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More XML than code?

Posted by Gavin King    |    Sep 19, 2007    |    Tagged as

In this article on JavaLobby, Daniel Spiewak, the creator of something called ActiveObjects takes some pot shots at Hibernate, and compares Hibernate negatively with Ruby's ActiveRecord and ActiveObjects. Now, I'm always interested to read informed criticism, but in this case, Daniel seems to be comparing these brand new frameworks against Hibernate2, released in 2003, before I joined JBoss. He says:

Think about it, when's the last time you tried to configure a Hibernate project from scratch? You have to write more XML than code!

Er. Last time I or most other users of Hibernate3 tried to configure a Hibernate project, the only XML they needed to write was the persistence.xml file, which contains basic database connection settings. If Daniel has discovered some magical means to automatically intuit the database that the user wants to connect to, without the user needing to type in the JDBC URL, I would just love to hear about it ;-)

Daniel goes on to claim:

We have a simple table which has a one-to-many relationship with another table. Each table has a few values and a primary key (id). Now in Hibernate, we would map to this schema using a pair of Java beans and mountains of mapping XML.

Of course, Hibernate Annotations has been around since early 2005 and there is no longer any good reason for people to define mappings in XML.

So, to solve this non-problem of mountains of XML, Daniel was inspired by Ruby's ActiveRecord. The code example he gives is the following:

class Person < ActiveRecord::Base  
   belongs_to :company  
end
class Company < ActiveRecord::Base  
   has_many :people  
end

At this point, most developers are thinking um, ok, so how the hell am I supposed to know what attributes a Company has by looking at my code? And how can my IDE auto-complete them? Of course, the Rails folks have a quick answer to this question Oh, just fire up your database client and look in the database!. Then, assuming that you know ActiveRecord's automagic capitalization and pluralization rules /perfectly/, you will be able to guess the names of the attributes of your own Company class, and type them in manually.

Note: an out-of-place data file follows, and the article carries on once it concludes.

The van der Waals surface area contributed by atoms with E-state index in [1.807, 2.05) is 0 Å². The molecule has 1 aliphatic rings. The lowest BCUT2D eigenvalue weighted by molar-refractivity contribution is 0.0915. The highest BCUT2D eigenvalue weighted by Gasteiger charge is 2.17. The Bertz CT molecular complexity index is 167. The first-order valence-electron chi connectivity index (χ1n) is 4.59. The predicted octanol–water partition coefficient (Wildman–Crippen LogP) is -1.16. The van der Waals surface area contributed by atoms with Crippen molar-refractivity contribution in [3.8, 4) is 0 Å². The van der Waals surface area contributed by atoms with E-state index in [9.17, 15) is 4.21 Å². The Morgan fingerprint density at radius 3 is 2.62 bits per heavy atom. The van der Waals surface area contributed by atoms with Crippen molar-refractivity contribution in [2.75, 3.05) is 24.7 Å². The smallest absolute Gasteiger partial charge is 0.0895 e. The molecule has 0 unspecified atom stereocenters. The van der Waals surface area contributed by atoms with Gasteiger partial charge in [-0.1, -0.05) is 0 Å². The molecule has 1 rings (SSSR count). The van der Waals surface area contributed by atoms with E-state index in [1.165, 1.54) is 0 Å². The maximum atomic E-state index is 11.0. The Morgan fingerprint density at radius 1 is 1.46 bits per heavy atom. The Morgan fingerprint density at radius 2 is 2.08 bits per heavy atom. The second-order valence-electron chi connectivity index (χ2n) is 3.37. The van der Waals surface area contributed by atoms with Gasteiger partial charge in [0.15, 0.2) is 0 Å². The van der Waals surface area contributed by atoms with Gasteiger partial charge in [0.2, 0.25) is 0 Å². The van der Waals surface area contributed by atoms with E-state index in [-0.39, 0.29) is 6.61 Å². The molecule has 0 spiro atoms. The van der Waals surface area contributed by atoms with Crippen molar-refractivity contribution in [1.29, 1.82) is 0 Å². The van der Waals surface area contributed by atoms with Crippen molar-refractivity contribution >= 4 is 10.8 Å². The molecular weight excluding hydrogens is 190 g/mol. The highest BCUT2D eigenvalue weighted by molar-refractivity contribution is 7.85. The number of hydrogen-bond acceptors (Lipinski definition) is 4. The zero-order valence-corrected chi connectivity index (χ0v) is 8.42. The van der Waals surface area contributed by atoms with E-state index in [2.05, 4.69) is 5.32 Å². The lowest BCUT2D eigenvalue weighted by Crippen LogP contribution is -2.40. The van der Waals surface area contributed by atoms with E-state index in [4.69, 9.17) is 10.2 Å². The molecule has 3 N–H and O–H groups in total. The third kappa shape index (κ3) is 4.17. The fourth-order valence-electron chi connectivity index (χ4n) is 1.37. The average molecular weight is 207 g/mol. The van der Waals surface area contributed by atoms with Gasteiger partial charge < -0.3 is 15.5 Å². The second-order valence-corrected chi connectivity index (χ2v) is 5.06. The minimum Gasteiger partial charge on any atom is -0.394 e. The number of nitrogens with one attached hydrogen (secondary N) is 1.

Somehow, excitement about the Ruby language has warped their perceptions to such an extent that these people actually believe that this is a /good thing/!

Fortunately, Daniel's product does not implement this absurd approach. In ActiveObjects, you /do/ have to list the attributes of Company. In ActiveObjects, our Company class looks like this:

public interface Company extends Entity {

   public String getName();  
   public void setName(String name);  
       
   public String getTickerSymbol();  
   public void setTickerSymbol(String tickerSymbol);  
       
   @OneToMany  
   public Person[] getPeople();

}

Oh, except that it's not a class at all :-/ So if I have methods that perform business logic, or validate internal constraints, I have nowhere to write the code! Now, this problem could in theory be solved by using an abstract class instead of an interface, and using a bytecode library like CGLIB to generate the implementation class. Unfortunately Daniel's product does not currently support that, since his implementation uses JDK dynamic proxies.

So, exactly what problem has ActiveObjects solved? Is writing the implementation of getName() and setName() /really/ reducing your project's productivity? C'mon, my IDE can do it with a single keyboard shortcut! The equivalent code in Hibernate or any other JPA implementation looks like this:

@Entity
public class Company extends Entity {  
   private String name;  
   private String tickerSymbol;
   @OneToMany private Person[] people;

   public void getName() { return name; }  
   public void setName(String name) { this.name = name; }

   public void getTickerSymbol() { return tickerSymbol; }      
   public void setTickerSymbol(String tickerSymbol) { this.tickerSymbol = tickerSymbol; }

   public Person[] getPeople() { return people; }
   public void setPeople(Person[] people) { this.people = people; }

}

(Where Entity is some class I wrote that defines the id attribute.)

Note that I did not need to write any XML, let alone mountains of the stuff.

I really don't think this code is significantly more complex or difficult to type than the ActiveObjects version (in fact, in a modern IDE, it probably requires /fewer/ keystrokes to produce). Even better, I don't need to use any funny API to instantiate this class. I can just use new and be done with it.

And I think the code is a lot clearer and more explicit than the ActiveRecord version. Object orientation was very much intended for modeling business domain objects like Company and Person. It seems more than strange that Rails would essentially delegate the business domain model to the database.

Update:

Emmanuel just noticed that on this page it is claimed that:

AO also has the potential to have significantly superior performance to more traditional ORMs such as Hibernate because it is lazy-loaded with a multi-tiered caching system.

Curious. Hibernate has had lazy loading and a multi-layered caching system since 1.x versions. I wonder if Daniel has ever actually /used/ Hibernate?

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